2. Add the salt and butter along with an additional 1 1/2 c. flour.  Change to the dough hook and knead until the dough pulls away from the sides of the bowl, adding up to another 1/2 c. of flour if needed.  Continue to knead until the dough forms a smooth, ball.  Cover and let rise for about an hour, until doubled in size.
  3. Punch down the dough and form into a round loaf.  Place onto a silicone mat or piece of parchment paper.  Cover with a towel and let rise until doubled in size, about 45 minutes.
  4. Place onto a baking sheet or a heated baking stone and bake in a preheated 350* oven for 55-60 minutes, until golden brown.  Transfer to a wire rack to cool. 

Notes:

Recipe adapted from one found at the NY Times.
Calories
368.93
Fat (grams)
2.91
Sat. Fat (grams)
0.61
Carbs (grams)
77.96
Fiber (grams)
11.39
Net carbs
66.57
Sugar (grams)
2.59
Protein (grams)
14.11
Sodium (milligrams)
295.97
Cholesterol (grams)
0.64
Created using The Recipes Generator



12 comments:

  1. Ahhh, if I can ever find whole wheat bread again, I will be making this! I'm only about a third of the way through the book. Have a lot of ideas floating around. Stay well and safe, Wendy! (BTW, just watched Biggest Little Farm. I loved it!)

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    Replies
    1. So glad you liked the movie, anxious to see how this and the book your reading inspires you.

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  2. Embarrassingly enough, Tassajara is a stone's throw from where I am and I have never been! But I have had the bread and it is amazing. I'll give yours a try soon...love that we can be hippies together and swap bread recipes.

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  3. Great post Wendy! I am glad you enjoyed the book. I have several Tassajara cookbooks that I enjoy and may have to pull out for additional inspiration. ;-)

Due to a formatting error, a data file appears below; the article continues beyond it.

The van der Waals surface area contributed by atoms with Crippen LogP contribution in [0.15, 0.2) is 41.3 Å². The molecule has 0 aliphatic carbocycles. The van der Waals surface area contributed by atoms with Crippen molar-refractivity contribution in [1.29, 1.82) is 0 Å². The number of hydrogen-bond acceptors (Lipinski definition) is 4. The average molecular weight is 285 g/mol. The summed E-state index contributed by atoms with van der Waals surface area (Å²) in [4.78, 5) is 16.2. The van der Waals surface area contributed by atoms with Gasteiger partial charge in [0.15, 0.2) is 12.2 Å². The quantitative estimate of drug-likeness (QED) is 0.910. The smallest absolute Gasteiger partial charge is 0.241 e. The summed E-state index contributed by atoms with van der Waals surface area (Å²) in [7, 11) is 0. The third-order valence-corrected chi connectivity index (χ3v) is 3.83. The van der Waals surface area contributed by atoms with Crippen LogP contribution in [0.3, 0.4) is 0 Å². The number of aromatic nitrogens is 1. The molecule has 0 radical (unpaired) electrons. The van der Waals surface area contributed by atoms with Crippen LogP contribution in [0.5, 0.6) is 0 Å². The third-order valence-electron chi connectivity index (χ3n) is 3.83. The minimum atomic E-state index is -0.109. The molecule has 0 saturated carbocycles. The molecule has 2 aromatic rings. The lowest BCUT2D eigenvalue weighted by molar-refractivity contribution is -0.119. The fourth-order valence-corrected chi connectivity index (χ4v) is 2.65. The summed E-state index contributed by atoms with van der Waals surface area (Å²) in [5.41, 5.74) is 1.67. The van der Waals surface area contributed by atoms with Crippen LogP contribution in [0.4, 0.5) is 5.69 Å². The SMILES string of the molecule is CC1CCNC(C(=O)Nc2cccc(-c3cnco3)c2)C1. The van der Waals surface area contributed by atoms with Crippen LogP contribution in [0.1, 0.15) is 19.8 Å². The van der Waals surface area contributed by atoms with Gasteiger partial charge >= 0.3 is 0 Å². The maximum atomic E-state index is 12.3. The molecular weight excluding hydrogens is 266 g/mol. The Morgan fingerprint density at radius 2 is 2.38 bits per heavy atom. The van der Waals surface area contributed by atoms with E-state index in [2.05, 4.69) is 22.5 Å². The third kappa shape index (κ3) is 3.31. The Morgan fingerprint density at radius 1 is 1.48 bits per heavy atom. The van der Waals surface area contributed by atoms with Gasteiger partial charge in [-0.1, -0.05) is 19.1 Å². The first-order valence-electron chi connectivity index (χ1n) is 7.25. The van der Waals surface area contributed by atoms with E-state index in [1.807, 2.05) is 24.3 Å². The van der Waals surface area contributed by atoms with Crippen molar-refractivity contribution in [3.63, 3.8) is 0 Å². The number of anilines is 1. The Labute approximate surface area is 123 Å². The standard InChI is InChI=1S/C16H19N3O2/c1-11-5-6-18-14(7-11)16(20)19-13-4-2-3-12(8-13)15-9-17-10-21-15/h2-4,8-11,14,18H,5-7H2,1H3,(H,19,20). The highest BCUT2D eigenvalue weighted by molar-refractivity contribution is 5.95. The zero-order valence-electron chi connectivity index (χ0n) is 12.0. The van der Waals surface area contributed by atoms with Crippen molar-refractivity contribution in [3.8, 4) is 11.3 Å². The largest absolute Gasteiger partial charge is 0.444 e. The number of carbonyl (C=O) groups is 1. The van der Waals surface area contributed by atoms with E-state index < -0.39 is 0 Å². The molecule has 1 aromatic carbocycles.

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  4. Great choice of recipe, Wendy! And indeed, we end up reading this book during a time when eating local is more important than ever. I have been to Tassajara: it is a beautiful place and the food there is great, an experience, I'd say. I remember bringing back a loaf of bread, a parting gift.

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    Replies
    1. Thanks Simona, perhaps I will visit there on my next trip to CA.

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  5. Unfortunately, that book was one I traded in a year or so ago, since getting rather stuck on my sourdough bread. I do remember trying some of their recipes with success, and would love to visit one day.

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    Replies
    1. There are several of the recipes from the book on line Claudia, that's where I found this one.

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  6. I really enjoy whole wheat bread for its nutritional value and lack of "processing" that regular white bread has. This looks really tasty! Also I totally agree with the comment that eating local is eating besty

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    Replies
    1. Thanks, it is hard to eat local all the time, especially in Michigan during the winter months, but I always try.